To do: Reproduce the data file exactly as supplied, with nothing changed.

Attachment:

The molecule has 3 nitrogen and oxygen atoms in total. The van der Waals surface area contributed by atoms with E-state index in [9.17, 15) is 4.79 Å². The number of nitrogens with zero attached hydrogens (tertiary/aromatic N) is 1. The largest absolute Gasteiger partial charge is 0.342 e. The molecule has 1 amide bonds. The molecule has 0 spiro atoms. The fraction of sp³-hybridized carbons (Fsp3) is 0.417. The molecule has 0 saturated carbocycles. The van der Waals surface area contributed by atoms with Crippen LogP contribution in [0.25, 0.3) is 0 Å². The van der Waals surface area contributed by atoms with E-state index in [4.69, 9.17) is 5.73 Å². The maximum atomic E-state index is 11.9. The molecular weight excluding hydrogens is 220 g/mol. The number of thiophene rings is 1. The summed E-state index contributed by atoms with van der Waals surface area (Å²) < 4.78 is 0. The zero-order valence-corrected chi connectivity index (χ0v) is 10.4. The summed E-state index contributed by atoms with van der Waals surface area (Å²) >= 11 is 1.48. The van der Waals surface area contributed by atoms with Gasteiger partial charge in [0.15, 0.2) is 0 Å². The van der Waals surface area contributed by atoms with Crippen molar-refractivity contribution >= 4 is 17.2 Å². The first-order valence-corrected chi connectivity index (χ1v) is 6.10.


The molecule has 3 nitrogen and oxygen atoms in total. The van der Waals surface area contributed by atoms with E-state index in [9.17, 15) is 4.79 Å². The number of nitrogens with zero attached hydrogens (tertiary/aromatic N) is 1. The largest absolute Gasteiger partial charge is 0.342 e. The molecule has 1 amide bonds. The molecule has 0 spiro atoms. The fraction of sp³-hybridized carbons (Fsp3) is 0.417. The molecule has 0 saturated carbocycles. The van der Waals surface area contributed by atoms with Crippen LogP contribution in [0.25, 0.3) is 0 Å². The van der Waals surface area contributed by atoms with E-state index in [4.69, 9.17) is 5.73 Å². The maximum atomic E-state index is 11.9. The molecular weight excluding hydrogens is 220 g/mol. The number of thiophene rings is 1. The summed E-state index contributed by atoms with van der Waals surface area (Å²) < 4.78 is 0. The zero-order valence-corrected chi connectivity index (χ0v) is 10.4. The summed E-state index contributed by atoms with van der Waals surface area (Å²) >= 11 is 1.48. The van der Waals surface area contributed by atoms with Gasteiger partial charge in [0.15, 0.2) is 0 Å². The van der Waals surface area contributed by atoms with Crippen molar-refractivity contribution >= 4 is 17.2 Å². The first-order valence-corrected chi connectivity index (χ1v) is 6.10.